• Let the lozenge slowly dissolve in the mouth, do not bite, chew or swallow.
  • Complete the full treatment. If you need to use the nicotine lozenge for a longer period to quit smoking, talk to your healthcare provider.
  • Stop using nicotine lozenge and consult with your healthcare provider if you have persistent bothersome side effects.
  • Store safely out of reach of children and pets.
  • In case of accidental consumption by children or nicotine lozenge overdose, seek medical help or contact Poison Control.

Subscribe to MedicineNet's Men's Health Newsletter

By clicking "Submit," I agree to the MedicineNet Terms and Conditions and Privacy Policy. I also agree to receive emails from MedicineNet and I understand that I may opt out of MedicineNet subscriptions at any time.

Summary

Nicotine lozenges are used as nicotine replacement therapy (NRT) to help give up smoking tobacco. Common side effects of nicotine lozenge include palpitations, irregular heart rhythm (cardiac arrhythmia), rapid heart rate (tachycardia), dizziness, increase in blood pressure, oral irritation, increased salivation, sore throat, hiccups, heartburn, indigestion (dyspepsia), nausea, vomiting, loss of appetite (anorexia), sleep disturbance, abnormal dreams, and others. Consult your doctor if pregnant or breastfeeding.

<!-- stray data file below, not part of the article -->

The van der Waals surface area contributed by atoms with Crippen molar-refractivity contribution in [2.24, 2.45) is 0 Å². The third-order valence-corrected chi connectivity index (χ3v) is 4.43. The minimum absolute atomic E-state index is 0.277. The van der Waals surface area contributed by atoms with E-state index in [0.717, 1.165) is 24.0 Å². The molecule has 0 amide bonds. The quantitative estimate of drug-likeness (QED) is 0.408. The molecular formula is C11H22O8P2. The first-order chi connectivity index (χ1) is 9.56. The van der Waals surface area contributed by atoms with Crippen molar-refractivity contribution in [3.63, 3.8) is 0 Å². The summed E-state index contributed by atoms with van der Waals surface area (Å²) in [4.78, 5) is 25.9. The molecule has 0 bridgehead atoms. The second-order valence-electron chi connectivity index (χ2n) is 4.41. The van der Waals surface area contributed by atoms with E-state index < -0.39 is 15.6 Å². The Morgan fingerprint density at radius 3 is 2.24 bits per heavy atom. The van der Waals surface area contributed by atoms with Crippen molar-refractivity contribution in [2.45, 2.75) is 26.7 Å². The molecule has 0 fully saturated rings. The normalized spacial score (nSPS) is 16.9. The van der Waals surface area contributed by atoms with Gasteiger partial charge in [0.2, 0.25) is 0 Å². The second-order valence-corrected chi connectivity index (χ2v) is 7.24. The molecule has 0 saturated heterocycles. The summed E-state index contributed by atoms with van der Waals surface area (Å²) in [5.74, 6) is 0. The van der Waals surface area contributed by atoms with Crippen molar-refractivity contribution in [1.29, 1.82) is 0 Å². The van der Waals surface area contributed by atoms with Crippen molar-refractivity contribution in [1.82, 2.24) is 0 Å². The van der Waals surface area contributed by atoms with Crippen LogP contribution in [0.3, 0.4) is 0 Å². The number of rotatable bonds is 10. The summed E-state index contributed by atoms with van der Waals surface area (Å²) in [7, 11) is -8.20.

Treatment & Diagnosis

Medications & Supplements

Prevention & Wellness

Health Solutions From Our Sponsors

FDA Logo

Report Problems to the Food and Drug Administration

You are encouraged to report negative side effects of prescription drugs to the FDA. Visit the FDA MedWatch website or call 1-800-FDA-1088.

Medically Reviewed on 7/21/2022
References
https://www.rxlist.com/nicotine_lozenge/drugs-condition.htm

https://reference.medscape.com/drug/nicorette-lozenge-nicotine-lozenge-999318#0

https://www.uptodate.com/contents/nicotine-drug-information

https://www.accessdata.fda.gov/drugsatfda_docs/label/2013/021330Orig1s016lbl.pdf

https://go.drugbank.com/drugs/DB00184

https://www.ncbi.nlm.nih.gov/books/NBK493148/

https://www.mountsinai.org/health-library/poison/nicotine-poisoning